Simulations can be powerful active learning experiences. In the social sciences and humanities they can provide a kind of “lab-like” experience, often not a part of these courses. Finding good simulation exercises is a challenge in some fields and integrating them into the content and objectives of the course requires careful planning and execution. However, this extra work is justified given what a good simulation can accomplish in class. Check out these benefits listed in an excellent article on simulations (reference below).
- “Simulations offer students the opportunity to manipulate content knowledge in an active context that engages a variety of learning styles and offers the opportunity to experience the subject matter in a dynamic way.” (pp. 447-448) They allow students to experience issues in a more personal and dynamic way.
- Simulations are also very good at making clear the complexities involved in issues. They move students away from thinking that issues can be resolved definitively and that problems always have right and wrong answers.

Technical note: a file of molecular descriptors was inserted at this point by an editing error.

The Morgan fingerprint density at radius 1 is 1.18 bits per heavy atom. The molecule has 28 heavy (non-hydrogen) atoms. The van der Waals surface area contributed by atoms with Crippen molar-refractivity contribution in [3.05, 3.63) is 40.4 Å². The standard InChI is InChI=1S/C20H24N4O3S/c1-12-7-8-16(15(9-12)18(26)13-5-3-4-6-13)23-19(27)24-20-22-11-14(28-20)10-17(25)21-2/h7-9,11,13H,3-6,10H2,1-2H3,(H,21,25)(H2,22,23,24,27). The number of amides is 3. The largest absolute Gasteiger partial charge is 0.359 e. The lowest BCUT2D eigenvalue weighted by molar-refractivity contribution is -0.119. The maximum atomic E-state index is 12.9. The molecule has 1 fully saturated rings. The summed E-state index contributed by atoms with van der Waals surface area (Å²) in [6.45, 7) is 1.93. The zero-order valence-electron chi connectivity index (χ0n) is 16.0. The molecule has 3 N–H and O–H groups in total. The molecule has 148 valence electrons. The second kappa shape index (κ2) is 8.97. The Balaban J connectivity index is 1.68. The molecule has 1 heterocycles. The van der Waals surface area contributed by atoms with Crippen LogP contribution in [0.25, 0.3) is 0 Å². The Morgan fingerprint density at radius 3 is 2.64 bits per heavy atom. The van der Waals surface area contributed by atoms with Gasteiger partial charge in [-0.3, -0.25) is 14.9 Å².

- Simulations put students in roles they otherwise read or hear about. In a real time situation, students are forced to make decisions and they see much more directly the consequences of what they propose. A good robust debrief discussion at the end of a simulation activity can help students analyze their tactics. This enhances the learning potential of these experiences.
- Simulations effectively move students beyond grade issues. Simulations motivate students to get involved and do well because the simulation feels like a “real” world situation and because they are interacting directly and substantive with their peers. These experiences give students a taste of how professionals confront and resolve problems.
- Simulations offer students with certain learning styles a chance to do well. Some students “learn best when they can see processes in motion, or when they have the opportunity to apply knowledge while they are learning. Students who may sometimes appear to check out, or who are underperformers, often connect better with the applied nature of a simulation exercise, and very often the leadership and coordination roles of simulation teams are assumed by students who may not have distinguished themselves in traditional classroom formats.”
Reference: Wedig, T. (2010). Getting the most from classroom simulations: Strategies for maximizing learning outcomes. PS, Political Science and Politics, July, 547-555.